By Michelle Renee, San Diego Cuddlist Certified Practitioner and Director of Cuddlist Care

Please note: I have the consent of my client to share about our work together, though I will not be sharing much detail, it was still important for me to have their consent.

As a Cuddlist Certified Touch Practitioner, one of the pillars of our agreements with our clients is that it is THEIR session. As the practitioner, I am there to hold space and share an authentic experience with my clients. I am not there to prescribe. I never know what a session will look like as I am focused on meeting my client where they are, not running them through a preset series of exercises.

Two months ago I got a request for a session a bit different than most. He didn’t seek cuddling, he was looking for eye gazing practice. He has PTSD and sees a trauma therapist for EMDR. His therapist knows he sees me.

Over the last two months, we’ve moved at his pace. Every once in a while I will offer an invitation to push his edges in very small ways. It generally looks like, “What would it feel like if we sat a little closer?” Or, “How would it feel if I were to touch my foot against your foot?” Generally it’s the last increment of eye gazing of the session. (We’ve worked up to 10 minute increments within a 1 hour session.) Today I questioned what might be different if we experimented with shorter increments again. I’m working from intuition. I don’t have a reference manual for how this “should” look.

During a break between eye gazing, he walked in front of a stack of books in my office. He noticed my newly delivered copy of Polyvagal Theory in Therapy by Deb Dana. I shared that I thought there might be some good exercises in there to practice with my clients around touch and their nervous systems. He shared that he thinks he may have had a massage therapist offer something similar once. He didn’t really care for the experience because when she touched him she required him to go inside and notice what he feels. He didn’t want to go inside. It’s not safe in there for him. He said he would fake it and just focus on the care he was feeling from her.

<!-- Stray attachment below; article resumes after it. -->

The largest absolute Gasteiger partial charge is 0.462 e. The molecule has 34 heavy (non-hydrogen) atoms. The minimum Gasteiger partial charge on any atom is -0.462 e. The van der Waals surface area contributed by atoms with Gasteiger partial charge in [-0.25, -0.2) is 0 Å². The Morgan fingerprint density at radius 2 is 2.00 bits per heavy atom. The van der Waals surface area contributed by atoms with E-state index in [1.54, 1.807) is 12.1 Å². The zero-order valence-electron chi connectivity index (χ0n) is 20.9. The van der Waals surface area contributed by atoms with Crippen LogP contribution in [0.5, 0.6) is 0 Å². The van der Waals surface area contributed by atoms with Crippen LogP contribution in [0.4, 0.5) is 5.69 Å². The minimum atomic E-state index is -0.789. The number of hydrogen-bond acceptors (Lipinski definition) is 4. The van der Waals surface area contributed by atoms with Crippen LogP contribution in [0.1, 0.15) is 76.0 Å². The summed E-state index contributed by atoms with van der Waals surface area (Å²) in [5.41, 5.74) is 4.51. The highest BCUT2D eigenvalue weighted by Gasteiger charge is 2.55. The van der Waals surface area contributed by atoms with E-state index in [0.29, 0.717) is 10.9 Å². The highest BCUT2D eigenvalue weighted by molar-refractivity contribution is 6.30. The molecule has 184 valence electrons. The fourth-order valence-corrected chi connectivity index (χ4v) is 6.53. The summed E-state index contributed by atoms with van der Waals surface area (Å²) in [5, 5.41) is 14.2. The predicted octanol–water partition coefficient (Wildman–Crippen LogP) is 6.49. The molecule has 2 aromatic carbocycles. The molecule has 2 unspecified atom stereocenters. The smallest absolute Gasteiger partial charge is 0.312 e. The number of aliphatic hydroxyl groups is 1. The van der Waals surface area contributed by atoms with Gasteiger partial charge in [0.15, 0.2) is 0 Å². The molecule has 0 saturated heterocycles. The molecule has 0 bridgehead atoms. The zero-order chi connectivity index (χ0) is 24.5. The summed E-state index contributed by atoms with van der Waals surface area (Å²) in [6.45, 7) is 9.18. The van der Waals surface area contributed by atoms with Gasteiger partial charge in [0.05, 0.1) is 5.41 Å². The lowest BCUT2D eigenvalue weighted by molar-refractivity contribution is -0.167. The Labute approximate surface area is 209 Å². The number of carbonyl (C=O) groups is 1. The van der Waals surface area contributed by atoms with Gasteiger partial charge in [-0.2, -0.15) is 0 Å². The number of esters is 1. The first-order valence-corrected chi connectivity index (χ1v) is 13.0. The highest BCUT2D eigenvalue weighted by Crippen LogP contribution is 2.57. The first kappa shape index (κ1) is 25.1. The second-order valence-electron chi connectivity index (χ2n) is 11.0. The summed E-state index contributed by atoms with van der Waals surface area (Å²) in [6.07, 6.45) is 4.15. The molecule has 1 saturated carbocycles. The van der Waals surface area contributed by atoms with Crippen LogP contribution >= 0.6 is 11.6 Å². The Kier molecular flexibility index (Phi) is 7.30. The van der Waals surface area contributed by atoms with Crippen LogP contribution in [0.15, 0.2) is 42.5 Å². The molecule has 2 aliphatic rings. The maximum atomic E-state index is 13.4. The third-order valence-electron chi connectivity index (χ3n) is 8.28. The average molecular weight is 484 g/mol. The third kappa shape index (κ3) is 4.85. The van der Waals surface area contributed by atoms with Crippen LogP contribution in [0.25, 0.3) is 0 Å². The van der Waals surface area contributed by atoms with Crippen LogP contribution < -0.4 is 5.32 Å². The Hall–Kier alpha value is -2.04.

Ah ha! Yes! He was needing safe connection. The practitioner’s exercise wasn’t a good fit for him. It didn’t align with his needs.

That’s the beauty of a Cuddlist session. It’s purposefully not led by me. It purposefully led by my client. We establish right from the get-go that if either one of us is uncomfortable, we promise ourselves and the other that we will speak up or change something. Our goal is for authentic connection and that can’t happen if either one of us isn’t fully on board.

Over the last 2 months of working together, my client has grown to trust me. I’ve shown him in all the important small ways that I’m safe. My office is our laboratory where we can experiment and no one will have hurt feelings if we decided to change our minds and try something else. I understand that what may be a supportive experience for him may not be for the next client. What one client needs is definitely not what the next client needs.

I work with clients with all sorts of backgrounds, education, experiences, cultures, needs and wants. I don’t offer one type of experience. I meet them where they are and we work to see if there is a way we can collaborate to make it all come together. I’m not “just a cuddler”, I’m an emotional support human, much like a therapist, but I can offer a multitude of experiences that can include touch but doesn’t have to. When therapist and body practitioner can join forces, I believe we can make HUGE progress.

Client led sessions give clients a way to feel empowered, confident, seen and heard. The laboratory of a session is a safe place to practice communicating boundaries, asking for what you need, and feel safe attachment. You can learn more about working with a practitioner like me in your area by going to

Learn more about Michelle Renee at

Learn more about how therapist can work with a Cuddlist practitioner at

Repost from Michelle’s Blog at